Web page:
The Long Slip Canal and protecting Hoboken from the next surge

The Long Slip Canal and protecting Hoboken from the next surge 2017-08-17T04:13:03+00:00

By Ron Hine | FBW | November 7, 2012

The Long Slip Canal in Jersey City runs for more than ¼ mile just to the south and parallel to the NJ Transit train tracks leaving the Hoboken Train Terminal. This canal provided a channel for the powerful surge from the NY Harbor and the Hudson River that severely flooded the southern and western portions of Hoboken.

Monica Pollock and her husband live on the tenth floor of 415 Newark Street, Hoboken that overlooks the tracks, Observer Highway and Luis Marin Boulevard. They observed the Long Slip Canal overflowing as early as 8 p.m. the first night of super-storm Sandy. Subsequently, in her words, all hell broke loose. She stated, “The water was so powerful from the canal that there were 3 to 4 foot waves coming into Hoboken from Marin, also a tremendous flow from the front of the old NJ Transit maintenance building.”

Marin Boulevard, formerly Henderson Street, is Hoboken’s first exit when traveling west on Observer Highway, leading directly to Jersey City before going under the train trestle. The Jersey City Building Department ordered the evacuation of 400 people living at two 10-story buildings in Jersey City at Marin Boulevard just north of the train trestle. The Zephyr Lofts and 700 Grove Street have a common garage and according to Director Ray Meyer of the Building Department, quoted in the Jersey Journal, “during flooding, water apparently created a ‘buoyancy’ issue which lifted the concrete slab at the base of the garage, possibly damaging columns supporting the buildings.”

If the canal was the primary source of the flooding in southwest Hoboken, it may also point to the solution for preventing the next occurrence. Sea walls are a common remedy and the construction of a sea wall perhaps combined with floodgates at the entrance to the Long Slip Canal could be a basic preventive measure.

According to a November 6, 2012 NPR report, “Tide gauges show the relative water level around Norfolk, Virginia is more than 14 inches higher than it was in 1930. And the rate of sea level rise is increasing, especially between North Carolina and Boston.” The city of Norfolk, Virginia has hired Fugro, a Dutch company, to come up with a long-term plan to keep the water out of several vulnerable neighborhoods. One of the projects has a Dutch name, The Hague which has created an encapsulated basin with a small gated outlet. The gate can be closed, thus providing a barrier during a tidal storm.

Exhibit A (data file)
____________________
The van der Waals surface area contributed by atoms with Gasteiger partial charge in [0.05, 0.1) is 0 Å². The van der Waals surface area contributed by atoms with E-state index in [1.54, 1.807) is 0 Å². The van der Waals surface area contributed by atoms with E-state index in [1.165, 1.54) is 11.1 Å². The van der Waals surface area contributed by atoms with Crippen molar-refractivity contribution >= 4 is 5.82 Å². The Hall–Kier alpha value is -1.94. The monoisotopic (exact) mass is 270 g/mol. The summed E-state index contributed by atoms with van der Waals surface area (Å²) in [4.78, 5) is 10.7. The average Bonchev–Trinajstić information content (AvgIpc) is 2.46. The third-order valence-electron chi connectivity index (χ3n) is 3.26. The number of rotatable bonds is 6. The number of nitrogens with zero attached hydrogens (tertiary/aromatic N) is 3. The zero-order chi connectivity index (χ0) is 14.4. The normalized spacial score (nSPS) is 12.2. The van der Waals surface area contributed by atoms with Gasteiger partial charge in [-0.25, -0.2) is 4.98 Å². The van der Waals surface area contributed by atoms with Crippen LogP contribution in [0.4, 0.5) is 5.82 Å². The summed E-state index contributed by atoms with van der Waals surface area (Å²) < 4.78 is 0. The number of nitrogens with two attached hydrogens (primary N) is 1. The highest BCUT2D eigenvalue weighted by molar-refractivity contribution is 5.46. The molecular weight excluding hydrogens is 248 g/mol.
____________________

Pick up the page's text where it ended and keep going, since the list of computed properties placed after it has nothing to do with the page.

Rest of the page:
A number of soft infrastructure solutions could provide additional protection. A New York Times article on November 4, 2012, “Protecting the City, Before Next Time” talks about re-engineering New York’s waterfront to withstand a super-storm. One proposal is to create tidal marshes or mossy wetlands to absorb waves along Manhattan’s shoreline.

long slip canal map

The Long Slip Canal south of the New Jersey Transit train tracks in Jersey City just below the south Hoboken border.

A prescient exhibit at the Museum of Modern Art entitled “Rising Currents – Projects for New York’s Waterfront” ended a year ago. The exhibit responded to the urgent challenge of rising sea levels caused by global climate change and was put together by five teams of architects, planners, ecologists and installers. Among the proposals for New York City were to restore wetlands areas, create streets that would absorb water like a sponge, create islands of mussels and oysters that would buffer storm surges, construct artful reefs from recycled glass, provide barriers across channels that could be inflated during storms and build sunken parks that could take in water during a storm.

At a press conference last week, New York Governor Andrew Cuomo stated, “Climate change is a reality. Given the frequency of these extreme weather situations we have had, for us to sit here today and say this is once in a generation and it’s not going to happen again, I think would be shortsighted.”

Most of Hoboken is buffered from its waterfront by the highest ground in town at Castle Point and at Hudson and Washington Streets, just a few blocks inland. This area experienced little or no flooding during super-storm Sandy. Typically, flooding occurs in areas of Hoboken below sea level during heavy rainfalls but the recent storm brought minimal rain. The flood waters breached at the south and at the north end of town at the Weehawken Cove where additional protections are needed. Another consideration would be the water that backed out of the sewer system and if flood gates currently in place were inadequate to handle the rising waters.

Related links

Dutch Dialogues: a model for Hoboken
Flood insurance rates will skyrocket
Monarch Towers now in FEMA’s Coastal High Hazard Flood Zone
79% of Hoboken falls into FEMA’s flood zone
Post Sandy: After repairing the damage, then what?
12-Point Plan in preparation for the next Sandy
The morning after Sandy: Hoboken’s waterfront parks
Sandy, the day after – Hoboken waterfront pics
Roots over the river